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2 Baltimore Food Trucks Dishing Up Lawsuit Against The City

BALTIMORE (WJZ) -- There's something new on the menu for Baltimore food trucks. It's a fresh serving of lawsuit.

Two truck owners are suing the city for more space on the street, WJZ's Alex DeMetrick reports.

Food truck rallies in places like parks and parking lots are popular in Baltimore, but dishing up solo on the street...

"I actually don't feel like I have any spot I can park in the city," said Nikki McGowan, Madame BBQ truck.

So the food truck owners of Madame BBQ and Pizza Di Joey came to court with their lawyers to sue Baltimore. They want the law changed to park closer to traditional restaurants.

Right now, they can be no closer than the length of a football field, or 300-feet, from a restaurant serving the same food a truck serves.

"I can't be within 300-feet of these places. Three-hundred-feet from one is within 200-feet of another. It really significantly narrows my ability to operate my business successfully," said Joey Vanoni, Pizza Di Joey truck.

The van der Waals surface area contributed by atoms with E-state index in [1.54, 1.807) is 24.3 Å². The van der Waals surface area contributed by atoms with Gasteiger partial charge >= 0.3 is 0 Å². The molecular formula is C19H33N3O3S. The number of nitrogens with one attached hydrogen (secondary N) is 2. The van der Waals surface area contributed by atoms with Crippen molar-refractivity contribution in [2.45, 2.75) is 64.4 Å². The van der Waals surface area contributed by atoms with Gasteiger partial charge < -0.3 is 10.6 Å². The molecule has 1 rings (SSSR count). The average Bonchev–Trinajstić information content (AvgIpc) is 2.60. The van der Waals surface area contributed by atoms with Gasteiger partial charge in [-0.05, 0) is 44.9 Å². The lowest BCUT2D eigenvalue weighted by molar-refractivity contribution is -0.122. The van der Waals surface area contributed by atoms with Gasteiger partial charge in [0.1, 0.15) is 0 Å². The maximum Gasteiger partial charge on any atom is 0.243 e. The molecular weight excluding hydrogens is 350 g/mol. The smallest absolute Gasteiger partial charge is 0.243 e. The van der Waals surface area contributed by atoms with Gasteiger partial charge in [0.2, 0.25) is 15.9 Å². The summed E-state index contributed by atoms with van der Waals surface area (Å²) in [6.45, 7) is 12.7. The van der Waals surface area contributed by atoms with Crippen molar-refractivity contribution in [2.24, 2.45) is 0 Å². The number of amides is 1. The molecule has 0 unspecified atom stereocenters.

"Dunkin' Donuts is right there. They have sandwiches. They don't have barbecue. But I still can't park there because we also have sandwiches," McGowan said.

The 300-foot proximity ban does nothing but discriminate against food trucks and other mobile vendors in order to protect brick and mortar businesses," said Gregory Reed, Institute for Justice.

The city's lawyer declined to go on camera, but made the case in court that the law protects Baltimore's economic stability.

Stressing the jobs they create and the large investments they make, the city says restaurants are important to support. Truck owners want to see it dished up without buffer zones.

"I need to be able to have a fair shake at this," said McGowan.

The judge took both sides' arguments under submission and will rule later in writing.

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